Evernote
Like many people, this was my first digital note and web clipping app. It was great for its time but it became incredibly bloated over the years. And as we learned more about privacy, it became clear that this app presented a huge issue for anyone even remotely concerned about privacy and security of their personal information. I ditched Evernote years ago and never looked back.

Pocket
I used Pocket for years to bookmark and save articles that I read. Pocket was great for news articles, but it didn’t do a great job of handling and sorting other types of information. The tagging and search features were clunky and I just never found the app that visually appealing, especially not for the price. I found its search functionality very hit or miss. The user interface on the iPhone felt very disorganized and I soon discovered that it didn’t do a great job of handling things like Tweets or Reddit posts. I decided that the app wasn’t worth the cost, particularly since most of the “premium” features weren’t ones that I used.

KeepIt
I wanted to like this app given its Apple-centric focus and UI. But I just didn’t. It felt more like a sloppy version of Apple Notes. Also, the app does not seem well maintained and it constantly crashed on me. The web clipper function worked OK until it started crashing, and the folder structure seemed very outdated. I deleted this app when it crashed each time that I tried to save something in it.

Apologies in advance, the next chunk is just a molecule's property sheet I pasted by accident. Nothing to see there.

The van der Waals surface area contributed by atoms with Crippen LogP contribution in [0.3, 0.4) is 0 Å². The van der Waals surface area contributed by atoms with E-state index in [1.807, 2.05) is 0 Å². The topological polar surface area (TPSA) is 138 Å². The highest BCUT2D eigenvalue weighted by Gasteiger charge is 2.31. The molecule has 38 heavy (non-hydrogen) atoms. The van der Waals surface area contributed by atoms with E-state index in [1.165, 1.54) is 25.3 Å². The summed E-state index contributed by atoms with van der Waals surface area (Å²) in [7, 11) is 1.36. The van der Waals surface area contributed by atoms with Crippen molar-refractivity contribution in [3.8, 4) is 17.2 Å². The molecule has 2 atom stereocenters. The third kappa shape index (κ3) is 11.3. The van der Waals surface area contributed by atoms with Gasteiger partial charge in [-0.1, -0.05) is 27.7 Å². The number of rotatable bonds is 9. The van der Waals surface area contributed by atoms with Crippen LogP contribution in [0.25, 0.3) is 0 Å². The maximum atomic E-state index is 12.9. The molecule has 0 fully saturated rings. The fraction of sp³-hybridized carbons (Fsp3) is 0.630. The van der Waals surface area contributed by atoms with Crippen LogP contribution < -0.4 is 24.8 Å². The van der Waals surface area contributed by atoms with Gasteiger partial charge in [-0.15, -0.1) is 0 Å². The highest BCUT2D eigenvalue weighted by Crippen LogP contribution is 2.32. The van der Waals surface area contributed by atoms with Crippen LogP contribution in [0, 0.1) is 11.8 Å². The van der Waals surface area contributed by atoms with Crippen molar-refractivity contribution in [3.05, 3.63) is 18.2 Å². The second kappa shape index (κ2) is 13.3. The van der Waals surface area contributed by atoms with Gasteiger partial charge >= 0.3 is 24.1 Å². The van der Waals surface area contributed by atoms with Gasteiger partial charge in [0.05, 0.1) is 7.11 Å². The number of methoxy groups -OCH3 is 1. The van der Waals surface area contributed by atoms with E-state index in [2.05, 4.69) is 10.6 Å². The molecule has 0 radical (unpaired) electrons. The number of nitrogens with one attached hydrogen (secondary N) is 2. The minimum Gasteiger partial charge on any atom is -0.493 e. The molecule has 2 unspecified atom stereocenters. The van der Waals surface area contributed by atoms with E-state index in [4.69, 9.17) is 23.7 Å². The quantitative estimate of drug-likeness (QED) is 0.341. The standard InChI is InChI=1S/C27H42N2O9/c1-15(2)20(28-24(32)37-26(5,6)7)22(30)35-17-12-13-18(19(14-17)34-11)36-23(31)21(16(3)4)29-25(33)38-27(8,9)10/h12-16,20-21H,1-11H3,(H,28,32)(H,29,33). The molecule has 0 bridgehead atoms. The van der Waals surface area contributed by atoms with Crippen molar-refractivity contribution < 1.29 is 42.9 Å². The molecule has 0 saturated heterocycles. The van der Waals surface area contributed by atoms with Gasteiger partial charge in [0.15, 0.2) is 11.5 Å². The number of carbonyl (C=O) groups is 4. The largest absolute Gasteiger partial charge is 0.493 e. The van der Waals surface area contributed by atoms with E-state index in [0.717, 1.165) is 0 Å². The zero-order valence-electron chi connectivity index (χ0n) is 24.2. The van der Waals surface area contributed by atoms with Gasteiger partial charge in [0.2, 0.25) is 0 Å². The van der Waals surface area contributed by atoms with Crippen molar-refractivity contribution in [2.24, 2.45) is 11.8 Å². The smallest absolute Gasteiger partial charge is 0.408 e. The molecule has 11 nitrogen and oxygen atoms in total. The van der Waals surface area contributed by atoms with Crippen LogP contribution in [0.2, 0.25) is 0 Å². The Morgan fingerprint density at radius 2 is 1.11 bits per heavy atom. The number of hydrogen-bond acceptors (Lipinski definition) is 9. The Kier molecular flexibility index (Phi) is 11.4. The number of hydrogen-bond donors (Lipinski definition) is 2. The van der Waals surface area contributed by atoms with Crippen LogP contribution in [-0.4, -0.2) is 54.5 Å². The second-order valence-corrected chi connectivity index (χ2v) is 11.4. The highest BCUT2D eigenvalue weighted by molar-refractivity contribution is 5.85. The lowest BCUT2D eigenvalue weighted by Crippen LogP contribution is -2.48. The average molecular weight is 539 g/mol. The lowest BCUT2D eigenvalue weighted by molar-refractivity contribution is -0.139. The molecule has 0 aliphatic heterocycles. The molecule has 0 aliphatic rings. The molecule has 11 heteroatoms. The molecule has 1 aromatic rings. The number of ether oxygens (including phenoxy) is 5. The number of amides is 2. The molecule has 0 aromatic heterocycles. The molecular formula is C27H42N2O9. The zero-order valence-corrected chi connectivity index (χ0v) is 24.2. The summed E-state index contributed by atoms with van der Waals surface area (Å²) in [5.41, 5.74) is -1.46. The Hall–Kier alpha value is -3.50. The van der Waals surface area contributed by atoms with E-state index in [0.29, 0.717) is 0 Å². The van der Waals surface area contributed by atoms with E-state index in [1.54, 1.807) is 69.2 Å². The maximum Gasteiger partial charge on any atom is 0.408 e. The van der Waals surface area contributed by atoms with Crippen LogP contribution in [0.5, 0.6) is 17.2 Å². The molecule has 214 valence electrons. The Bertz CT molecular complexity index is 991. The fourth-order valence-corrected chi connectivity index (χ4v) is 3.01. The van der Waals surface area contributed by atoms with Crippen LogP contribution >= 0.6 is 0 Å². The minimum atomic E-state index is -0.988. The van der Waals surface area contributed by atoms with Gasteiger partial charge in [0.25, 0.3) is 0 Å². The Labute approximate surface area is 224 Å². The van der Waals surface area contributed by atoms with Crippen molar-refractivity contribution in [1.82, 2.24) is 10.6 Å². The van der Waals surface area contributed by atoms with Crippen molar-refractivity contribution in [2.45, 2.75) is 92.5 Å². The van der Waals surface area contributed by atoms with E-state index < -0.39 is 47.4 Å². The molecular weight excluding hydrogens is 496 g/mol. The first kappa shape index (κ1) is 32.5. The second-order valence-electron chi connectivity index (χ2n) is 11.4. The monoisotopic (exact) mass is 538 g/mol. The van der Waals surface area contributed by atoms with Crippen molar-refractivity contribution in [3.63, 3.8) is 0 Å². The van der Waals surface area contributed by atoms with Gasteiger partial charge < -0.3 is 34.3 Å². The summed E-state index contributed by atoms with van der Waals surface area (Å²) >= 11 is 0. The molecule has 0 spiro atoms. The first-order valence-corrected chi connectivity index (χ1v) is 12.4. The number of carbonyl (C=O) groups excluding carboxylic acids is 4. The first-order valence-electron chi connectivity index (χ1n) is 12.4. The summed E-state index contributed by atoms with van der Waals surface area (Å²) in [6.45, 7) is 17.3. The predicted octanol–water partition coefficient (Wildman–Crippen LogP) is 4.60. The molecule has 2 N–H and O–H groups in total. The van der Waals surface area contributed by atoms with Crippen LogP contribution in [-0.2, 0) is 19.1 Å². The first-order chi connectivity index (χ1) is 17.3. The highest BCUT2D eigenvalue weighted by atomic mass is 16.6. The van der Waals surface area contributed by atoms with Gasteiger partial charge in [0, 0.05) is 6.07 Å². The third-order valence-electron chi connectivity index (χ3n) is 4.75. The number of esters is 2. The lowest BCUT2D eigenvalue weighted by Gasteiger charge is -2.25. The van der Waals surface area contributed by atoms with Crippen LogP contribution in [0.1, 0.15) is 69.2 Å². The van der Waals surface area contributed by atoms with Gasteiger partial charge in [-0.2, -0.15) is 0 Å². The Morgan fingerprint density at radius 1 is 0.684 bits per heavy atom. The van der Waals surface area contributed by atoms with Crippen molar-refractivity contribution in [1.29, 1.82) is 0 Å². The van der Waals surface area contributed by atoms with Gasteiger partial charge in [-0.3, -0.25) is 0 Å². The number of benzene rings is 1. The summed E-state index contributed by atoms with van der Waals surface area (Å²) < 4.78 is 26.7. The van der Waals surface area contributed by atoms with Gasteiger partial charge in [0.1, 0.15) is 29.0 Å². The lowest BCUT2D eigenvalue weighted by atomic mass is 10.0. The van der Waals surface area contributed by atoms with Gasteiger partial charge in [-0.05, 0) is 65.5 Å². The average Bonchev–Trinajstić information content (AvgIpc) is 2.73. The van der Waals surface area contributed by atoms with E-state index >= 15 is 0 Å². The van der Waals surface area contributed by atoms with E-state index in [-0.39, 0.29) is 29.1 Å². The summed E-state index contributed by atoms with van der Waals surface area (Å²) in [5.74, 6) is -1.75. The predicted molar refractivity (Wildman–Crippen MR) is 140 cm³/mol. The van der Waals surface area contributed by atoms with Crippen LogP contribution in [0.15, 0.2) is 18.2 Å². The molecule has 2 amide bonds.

Bear
I love Bear for note taking and writing, and its web clipper function works great in my experience for when I need to save an entire article in a note, images and all. However, how well it handles websites seems to vary significantly, with some infomration getting saved perfectly and others looking like a hot mess. And most of the time I don’t want to save all the text from an article. Bear’s webclipper definitely has its place when using information from the web in writing, but for me it does not work well as a dedicated bookmarking/digital scarpbook tool. I gave it a try though, as I wanted to make sure I didn’t already have something that would work for this purpose.

Notion
I played around with this hot new do-everything app and attempted to use it for storing bookmarks (among other things) but didn’t stick with it. I know, Notion is awesome and can do anything. But for me that is precisely part of its problem. It just does TOO much. I found it overwhelming and way too time-consuming. It is sort of a notetaking app, but not really. It can work as a bookmark manager, but not smoothly. Getting information into Notion, especially on my iPhone where most of my reading is done, had so much friction. And then organizing involved so many options and steps that I was nearly paralyzed. The iPhone app is not great (feels like a scaled-down web browser) and because I do so much on my iPhone, this was a dealbreaker.